During World War II, Roddenberry, born in 1921, piloted B-17s in the Pacific and suffered a takeoff crash that killed several crew members. During the 1950s he served on a Pan Am plane that crash-landed in the Syrian desert, killing several people. Later, he served the Los Angeles Police Department as a flack and was mentored by legendary Dragnet creator Jack Webb in the art of TV screenwriting. By the time of Star Trek, Roddenberry had already produced a series called The Lieutenant, with Gary Lockwood as a young Marine officer—and though that show performed well in the ratings, it was canceled after one season, according to Roddenberry because the Vietnam War had made present-day military dramas toxic for television.
Through the first run of Star Trek and in the no man’s land that followed, Roddenberry held on doggedly, working the fan conventions and struggling to get new projects off the ground. (Who can forget—or more accurately, who can remember —Genesis II, with Mariette Hartley as a futuristic babe with two belly buttons, or the mind-blowing Questor Tapes, with Robert Foxworth as an android rookie with the LAPD?) At one low point in the mid-’70s Roddenberry took a gig writing a script for the Circle of Nine, a New Age channeling cult in Ossining, New York. What emerges from this life is a character many Americans, and especially many Angelenos, will recognize: a hard worker to whom a stingy helping of success arrives maddeningly late in life and who never overcomes the pettiness and resentment bred of being an outsider among big shots less talented than himself.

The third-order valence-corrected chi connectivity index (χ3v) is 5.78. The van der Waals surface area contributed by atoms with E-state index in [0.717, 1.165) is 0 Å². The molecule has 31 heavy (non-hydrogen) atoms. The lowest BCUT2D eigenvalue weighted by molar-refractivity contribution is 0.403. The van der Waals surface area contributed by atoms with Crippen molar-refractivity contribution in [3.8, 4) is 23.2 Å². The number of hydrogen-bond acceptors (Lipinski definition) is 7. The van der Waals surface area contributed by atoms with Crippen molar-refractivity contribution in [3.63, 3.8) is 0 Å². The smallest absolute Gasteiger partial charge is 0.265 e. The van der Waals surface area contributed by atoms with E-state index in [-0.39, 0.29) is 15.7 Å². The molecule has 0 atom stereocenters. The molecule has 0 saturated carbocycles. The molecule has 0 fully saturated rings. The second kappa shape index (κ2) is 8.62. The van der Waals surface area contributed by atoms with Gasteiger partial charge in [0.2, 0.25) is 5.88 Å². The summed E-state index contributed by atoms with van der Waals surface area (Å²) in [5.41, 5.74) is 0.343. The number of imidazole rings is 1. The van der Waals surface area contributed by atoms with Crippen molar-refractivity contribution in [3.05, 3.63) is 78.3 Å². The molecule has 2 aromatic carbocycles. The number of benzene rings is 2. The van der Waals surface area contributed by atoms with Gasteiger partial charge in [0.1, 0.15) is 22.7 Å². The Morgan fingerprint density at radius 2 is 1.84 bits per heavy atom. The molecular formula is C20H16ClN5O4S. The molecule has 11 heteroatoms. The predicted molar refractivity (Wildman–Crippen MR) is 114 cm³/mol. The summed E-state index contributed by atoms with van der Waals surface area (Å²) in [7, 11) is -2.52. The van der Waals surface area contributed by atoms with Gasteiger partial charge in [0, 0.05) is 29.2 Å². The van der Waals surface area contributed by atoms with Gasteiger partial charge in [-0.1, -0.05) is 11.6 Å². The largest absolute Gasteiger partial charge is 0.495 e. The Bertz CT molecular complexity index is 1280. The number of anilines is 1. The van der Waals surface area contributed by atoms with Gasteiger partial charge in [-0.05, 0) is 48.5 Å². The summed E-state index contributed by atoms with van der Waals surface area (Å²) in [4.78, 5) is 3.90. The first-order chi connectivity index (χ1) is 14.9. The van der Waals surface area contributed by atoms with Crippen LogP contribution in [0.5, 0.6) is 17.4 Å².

Yes, Star Trek was the product of a man’s midlife crisis, which by good luck hit during a time of great cultural ferment. Even the most ardent Trek hater must acknowledge that the show is a wonderful reading text for the tensions of late-’60s America. Star Trek engaged the Cold War obliquely (with an episode wherein the Federation and the Klingons must arm opposite sides in a planetary proxy war), directly (with a hokey time travel episode, brightened somewhat by a young Teri Garr, in which America circa 1968 narrowly avoids a nuclear exchange with the Russians), and tragically (with a planet where the superpowers have already pressed the buttons, and the Yankees and Communists are now reduced to iron-age “Yangs” and “Coms”). Through it all, Roddenberry accurately predicted the U.S.-Soviet conflict would be resolved peacefully and that Russians, personified in the Enterprise’s never-believable Ensign Chekhov, would go on being Russians long after they had stopped being Reds.
The show’s gestures toward the counterculture and the sexual revolution are more intriguing. Star Trek approached what was then called the “generation gap” from radically different angles. In the legendary space hippies episode (which is both disdained as a low point in series quality and beloved as unintentional comedy), the crazy longhairs come close to destroying the Enterprise in their kooky search for a California-style “Eden.” In another, Kirk, following orders he never really questions, breaks up an idyllic settlement whose residents enjoy practically Mennonite contentment under the influence of mood-elevating, and entirely benevolent, flower spores. Discontent, not dilithium, is the real driving force of Star Trek, but the show is open-ended and curious, embodying an over-the-hill producer’s simultaneous fascination and revulsion with the ways of the flower children.